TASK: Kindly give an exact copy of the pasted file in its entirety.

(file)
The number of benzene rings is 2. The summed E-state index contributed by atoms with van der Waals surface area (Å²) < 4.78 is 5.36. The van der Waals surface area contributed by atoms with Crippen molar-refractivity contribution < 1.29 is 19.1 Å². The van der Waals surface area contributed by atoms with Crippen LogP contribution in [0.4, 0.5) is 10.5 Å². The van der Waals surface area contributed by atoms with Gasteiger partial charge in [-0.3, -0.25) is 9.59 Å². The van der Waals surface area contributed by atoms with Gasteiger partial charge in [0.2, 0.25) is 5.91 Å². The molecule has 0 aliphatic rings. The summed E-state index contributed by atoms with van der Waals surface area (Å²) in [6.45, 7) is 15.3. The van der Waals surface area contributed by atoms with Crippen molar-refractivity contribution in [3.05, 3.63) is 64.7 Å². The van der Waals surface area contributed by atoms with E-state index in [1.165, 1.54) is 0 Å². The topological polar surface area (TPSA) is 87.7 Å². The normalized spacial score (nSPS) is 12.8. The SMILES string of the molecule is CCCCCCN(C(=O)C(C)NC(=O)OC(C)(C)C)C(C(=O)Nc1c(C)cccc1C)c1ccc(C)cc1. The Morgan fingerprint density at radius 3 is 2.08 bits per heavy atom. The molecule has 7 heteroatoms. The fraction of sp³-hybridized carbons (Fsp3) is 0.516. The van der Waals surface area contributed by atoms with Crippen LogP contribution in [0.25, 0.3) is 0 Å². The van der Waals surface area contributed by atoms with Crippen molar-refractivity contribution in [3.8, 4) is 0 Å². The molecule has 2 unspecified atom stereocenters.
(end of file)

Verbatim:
The number of benzene rings is 2. The summed E-state index contributed by atoms with van der Waals surface area (Å²) < 4.78 is 5.36. The van der Waals surface area contributed by atoms with Crippen molar-refractivity contribution < 1.29 is 19.1 Å². The van der Waals surface area contributed by atoms with Crippen LogP contribution in [0.4, 0.5) is 10.5 Å². The van der Waals surface area contributed by atoms with Gasteiger partial charge in [-0.3, -0.25) is 9.59 Å². The van der Waals surface area contributed by atoms with Gasteiger partial charge in [0.2, 0.25) is 5.91 Å². The molecule has 0 aliphatic rings. The summed E-state index contributed by atoms with van der Waals surface area (Å²) in [6.45, 7) is 15.3. The van der Waals surface area contributed by atoms with Crippen molar-refractivity contribution in [3.05, 3.63) is 64.7 Å². The van der Waals surface area contributed by atoms with E-state index in [1.165, 1.54) is 0 Å². The topological polar surface area (TPSA) is 87.7 Å². The normalized spacial score (nSPS) is 12.8. The SMILES string of the molecule is CCCCCCN(C(=O)C(C)NC(=O)OC(C)(C)C)C(C(=O)Nc1c(C)cccc1C)c1ccc(C)cc1. The Morgan fingerprint density at radius 3 is 2.08 bits per heavy atom. The molecule has 7 heteroatoms. The fraction of sp³-hybridized carbons (Fsp3) is 0.516. The van der Waals surface area contributed by atoms with Crippen LogP contribution in [0.25, 0.3) is 0 Å². The van der Waals surface area contributed by atoms with Crippen molar-refractivity contribution in [3.8, 4) is 0 Å². The molecule has 2 unspecified atom stereocenters.